The “Imposter Syndrome,” which affects professionals across industries and at every stage of their careers, is relatively common and refers to the tendency many have to doubt their own abilities and accomplishments, and results in the fear of being “found out” as a fraud (even if the reality is that they really are a bona fide expert!).
A lesser-known challenge that many professionals – particularly those in fields where their interactions with clients can result in life-altering consequences – run up against after they’ve got some education and experience under their belts is the realization that, despite what they’ve already learned, there’s an ocean of knowledge and expertise between where they are where they feel they need to be to best serve their clients. Which similarly can result in a decrease in confidence even as their actual skill to serve clients is objectively increasing.
In this week’s #OfficeHours with @MichaelKitces, my Tuesday 1 PM EST broadcast via Periscope, we discuss this phenomenon, called the Dunning-Kruger Effect, how it manifests itself (particularly for financial advisors with a few years of experience as they earn their CFP certification), and specific steps advisors can take to ameliorate feelings of inadequacy and (re)gain the confidence needed to serve clients effectively.
The first, and probably most important, step in dealing with the Dunning-Kruger effect is to realize that, simply by gaining some financial planning knowledge – much less earning CFP certification – you really are already far ahead of the knowledge curve relative to virtually every client or prospect you’ll ever meet, with more than enough expertise to add real value to clients.
Second is understanding that there’s nothing wrong with double-checking your work anyway – just to be safe – or even asking for a second opinion from more experienced advisors. Similarly, there’s absolutely nothing wrong with telling a client that you need more time to research a complex topic before providing an answer, just to be certain you really have considered all the issues.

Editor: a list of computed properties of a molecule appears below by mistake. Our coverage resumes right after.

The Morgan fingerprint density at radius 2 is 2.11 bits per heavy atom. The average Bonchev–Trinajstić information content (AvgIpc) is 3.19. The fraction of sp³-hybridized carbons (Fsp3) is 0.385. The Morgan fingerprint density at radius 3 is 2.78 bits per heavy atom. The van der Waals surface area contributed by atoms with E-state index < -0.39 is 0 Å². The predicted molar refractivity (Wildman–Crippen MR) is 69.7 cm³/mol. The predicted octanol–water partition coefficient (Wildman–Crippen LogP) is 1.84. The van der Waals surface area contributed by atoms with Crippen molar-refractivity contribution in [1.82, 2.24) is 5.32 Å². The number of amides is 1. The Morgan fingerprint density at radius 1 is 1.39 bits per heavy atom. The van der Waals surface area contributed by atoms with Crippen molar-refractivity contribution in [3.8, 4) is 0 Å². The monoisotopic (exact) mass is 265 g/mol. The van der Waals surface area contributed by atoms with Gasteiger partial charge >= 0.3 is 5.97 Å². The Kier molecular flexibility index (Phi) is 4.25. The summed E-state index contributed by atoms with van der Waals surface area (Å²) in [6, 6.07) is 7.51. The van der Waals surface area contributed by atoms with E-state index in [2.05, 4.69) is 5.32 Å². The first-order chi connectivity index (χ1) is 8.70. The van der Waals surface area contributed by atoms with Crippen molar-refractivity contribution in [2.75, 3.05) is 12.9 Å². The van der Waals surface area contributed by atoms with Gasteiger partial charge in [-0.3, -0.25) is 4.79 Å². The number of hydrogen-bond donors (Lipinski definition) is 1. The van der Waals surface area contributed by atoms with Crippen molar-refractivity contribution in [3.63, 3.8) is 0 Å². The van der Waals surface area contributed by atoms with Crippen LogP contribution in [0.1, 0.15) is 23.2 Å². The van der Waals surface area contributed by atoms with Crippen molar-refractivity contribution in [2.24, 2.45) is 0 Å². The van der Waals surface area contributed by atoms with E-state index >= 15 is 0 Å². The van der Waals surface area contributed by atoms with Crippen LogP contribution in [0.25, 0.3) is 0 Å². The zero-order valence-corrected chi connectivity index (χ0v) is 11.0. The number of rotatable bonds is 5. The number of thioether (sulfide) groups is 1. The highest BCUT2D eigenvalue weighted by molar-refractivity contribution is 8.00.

From there, the best way to overcome the Dunning-Kruger effect is simply furthering your education by obtaining additional certifications and become a truly confident expert, establish a niche or mini-specialization that makes it easier to achieve mastery by narrowing the required scope of expertise in the first place, and focus on succeeding with clients who have less-complex financial circumstances before moving up the proverbial food chain of more affluent clients. Of course, it’s also helpful to simply stay flexible with the advice you give to clients in the first place… managing expectations to make it clear that the future can and will change, and that decisions don’t need to be viewed as irrevocable in the first place (because most aren’t!).
The bottom line, though, is simply to understand that you aren’t as ignorant as you may feel with the realization that there is so much to learn and consider in giving advice to clients, and that by taking steps to further your skills and knowledge, you can actively deal with the Dunning-Kruger effect and be the confident professional your clients are looking for.